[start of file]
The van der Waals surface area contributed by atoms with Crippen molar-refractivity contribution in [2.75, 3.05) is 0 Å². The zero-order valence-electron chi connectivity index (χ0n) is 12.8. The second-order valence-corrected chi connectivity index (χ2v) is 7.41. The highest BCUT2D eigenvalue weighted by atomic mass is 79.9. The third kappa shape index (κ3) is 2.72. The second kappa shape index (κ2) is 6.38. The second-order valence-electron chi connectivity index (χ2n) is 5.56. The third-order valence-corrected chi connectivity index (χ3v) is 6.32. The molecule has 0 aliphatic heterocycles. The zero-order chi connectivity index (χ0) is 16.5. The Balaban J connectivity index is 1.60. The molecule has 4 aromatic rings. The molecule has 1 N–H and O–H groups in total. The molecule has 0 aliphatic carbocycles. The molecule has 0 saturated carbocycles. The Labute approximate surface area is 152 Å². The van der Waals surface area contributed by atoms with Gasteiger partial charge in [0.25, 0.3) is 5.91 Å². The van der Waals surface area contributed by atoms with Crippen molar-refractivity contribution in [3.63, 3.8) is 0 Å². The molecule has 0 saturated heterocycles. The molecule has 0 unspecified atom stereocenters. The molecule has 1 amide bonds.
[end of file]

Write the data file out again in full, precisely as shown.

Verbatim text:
The van der Waals surface area contributed by atoms with Crippen molar-refractivity contribution in [2.75, 3.05) is 0 Å². The zero-order valence-electron chi connectivity index (χ0n) is 12.8. The second-order valence-corrected chi connectivity index (χ2v) is 7.41. The highest BCUT2D eigenvalue weighted by atomic mass is 79.9. The third kappa shape index (κ3) is 2.72. The second kappa shape index (κ2) is 6.38. The second-order valence-electron chi connectivity index (χ2n) is 5.56. The third-order valence-corrected chi connectivity index (χ3v) is 6.32. The molecule has 0 aliphatic heterocycles. The zero-order chi connectivity index (χ0) is 16.5. The Balaban J connectivity index is 1.60. The molecule has 4 aromatic rings. The molecule has 1 N–H and O–H groups in total. The molecule has 0 aliphatic carbocycles. The molecule has 0 saturated carbocycles. The Labute approximate surface area is 152 Å². The van der Waals surface area contributed by atoms with Gasteiger partial charge in [0.25, 0.3) is 5.91 Å². The van der Waals surface area contributed by atoms with Crippen molar-refractivity contribution in [3.63, 3.8) is 0 Å². The molecule has 0 saturated heterocycles. The molecule has 0 unspecified atom stereocenters. The molecule has 1 amide bonds.